Mark A. Lemley (born c. 1966) is currently the William H. Neukom Professor of Law at Stanford Law School and the Director of the Stanford Law School Program in Law, Science & Technology, as well as a founding partner of the law firm of Durie Tangri LLP, which he has been practicing with since 2009.
Lemley teaches intellectual property, computer and Internet law, patent law, trademark law, antitrust law and remedies. He is the author of seven books, including the two-volume treatise IP and Antitrust and over 150 articles published in law reviews or law journals. He is a widely cited expert on patent law. For example, according to his official biography on the Stanford Law website, his works "have been cited more than 220 times by courts, including eleven United States Supreme Court opinions, and more than 14,000 times in books and law review articles, making him the most-cited scholar in IP law and one of the five most cited legal scholars of all time" and he has also "published 9 of the 100 most-cited law review articles of the last twenty years."
Prior to Stanford Law, where he has been teaching at since 2004, he taught law at University of Texas School of Law (1994-2000) as The Marrs McLean Professor of Law and Boalt Hall School of Law (2000-2004) at the University of California at Berkeley as The Elizabeth Josselyn Boalt Professor of Law.
Since 2009, he also practices law as a partner at Durie Tangri LLP, which he co-founded. Before his academic career, Lemley practiced law with the firms of Brown and Bain as well as Fish and Richardson.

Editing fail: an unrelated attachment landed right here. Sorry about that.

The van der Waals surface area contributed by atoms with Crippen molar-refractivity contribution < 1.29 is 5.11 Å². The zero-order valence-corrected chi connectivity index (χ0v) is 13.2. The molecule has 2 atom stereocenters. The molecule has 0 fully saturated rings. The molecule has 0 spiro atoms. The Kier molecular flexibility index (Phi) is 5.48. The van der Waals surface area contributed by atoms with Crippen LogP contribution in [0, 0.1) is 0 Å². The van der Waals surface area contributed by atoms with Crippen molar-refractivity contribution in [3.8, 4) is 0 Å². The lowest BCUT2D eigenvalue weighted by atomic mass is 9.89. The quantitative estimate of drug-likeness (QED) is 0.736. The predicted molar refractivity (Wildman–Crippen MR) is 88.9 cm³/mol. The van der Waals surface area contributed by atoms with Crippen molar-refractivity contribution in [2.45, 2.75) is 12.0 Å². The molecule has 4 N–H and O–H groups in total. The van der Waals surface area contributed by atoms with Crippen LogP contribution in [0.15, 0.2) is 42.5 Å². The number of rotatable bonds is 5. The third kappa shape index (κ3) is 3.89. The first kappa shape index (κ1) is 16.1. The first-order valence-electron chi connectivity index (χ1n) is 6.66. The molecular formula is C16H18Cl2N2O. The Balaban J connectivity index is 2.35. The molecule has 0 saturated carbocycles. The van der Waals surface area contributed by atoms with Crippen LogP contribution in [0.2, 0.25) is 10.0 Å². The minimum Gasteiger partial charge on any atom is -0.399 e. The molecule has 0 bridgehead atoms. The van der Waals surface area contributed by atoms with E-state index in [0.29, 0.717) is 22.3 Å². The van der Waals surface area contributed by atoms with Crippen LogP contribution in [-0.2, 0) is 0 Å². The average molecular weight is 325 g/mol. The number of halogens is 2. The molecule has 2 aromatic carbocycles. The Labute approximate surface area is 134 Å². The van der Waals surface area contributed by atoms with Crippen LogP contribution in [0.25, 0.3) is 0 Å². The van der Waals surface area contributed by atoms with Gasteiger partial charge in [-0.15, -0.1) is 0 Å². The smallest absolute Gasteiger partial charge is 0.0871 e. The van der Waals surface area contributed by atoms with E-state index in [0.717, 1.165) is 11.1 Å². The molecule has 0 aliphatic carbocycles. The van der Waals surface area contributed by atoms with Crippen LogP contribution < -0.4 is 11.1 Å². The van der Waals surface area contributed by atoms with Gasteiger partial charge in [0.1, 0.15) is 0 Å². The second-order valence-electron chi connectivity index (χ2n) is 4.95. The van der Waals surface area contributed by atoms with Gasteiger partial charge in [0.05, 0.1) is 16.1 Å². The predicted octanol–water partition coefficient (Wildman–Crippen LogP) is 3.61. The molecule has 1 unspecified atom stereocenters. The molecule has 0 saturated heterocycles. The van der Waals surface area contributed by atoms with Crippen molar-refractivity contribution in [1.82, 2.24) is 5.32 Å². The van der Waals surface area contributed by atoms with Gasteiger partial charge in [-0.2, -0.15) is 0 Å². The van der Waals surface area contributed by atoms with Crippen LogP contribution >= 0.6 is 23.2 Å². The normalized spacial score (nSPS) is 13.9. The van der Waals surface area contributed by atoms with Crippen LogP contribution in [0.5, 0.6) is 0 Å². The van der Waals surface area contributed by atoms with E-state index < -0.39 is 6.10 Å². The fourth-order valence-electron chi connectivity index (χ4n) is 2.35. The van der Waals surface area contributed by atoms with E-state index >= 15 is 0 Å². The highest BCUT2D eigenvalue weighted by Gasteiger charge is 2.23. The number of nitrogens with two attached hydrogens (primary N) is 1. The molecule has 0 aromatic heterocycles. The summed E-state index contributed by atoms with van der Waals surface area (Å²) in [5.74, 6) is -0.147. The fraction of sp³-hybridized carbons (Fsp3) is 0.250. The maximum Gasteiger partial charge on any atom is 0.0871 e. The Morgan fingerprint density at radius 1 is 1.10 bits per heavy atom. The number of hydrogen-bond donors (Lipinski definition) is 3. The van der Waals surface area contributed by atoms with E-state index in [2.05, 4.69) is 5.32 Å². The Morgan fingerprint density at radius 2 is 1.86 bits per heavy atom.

Lemley also is one of the founders of Lex Machina, a company that provides data analytics involving IP and antitrust litigation to law firms, universities, courts, and policymakers. The company started as a public interest project by Lemley and co-founders George Gregory and Joshua Walker at Stanford University's Law School and Computer Science department, under the IP Clearinghouse Project.
Lemley earned his Bachelor of Arts in Political Science and Economics from Stanford University in 1988, where he won the John G. Sobieski Prize in Economics, and his Juris Doctor degree from the University of California Berkeley School of Law (or Boalt Hall School of Law) in 1991, where he graduated first in his class (winning the Thelen Marrin Prize for Academic Achievement given to the top graduate) and was elected into the Order of the Coif. Upon graduation from law school, he served as a judicial law clerk for The Honorable Dorothy Wright Nelson at the United States Court of Appeals for the Ninth Circuit.
- 2014 inductee into the IP Hall of Fame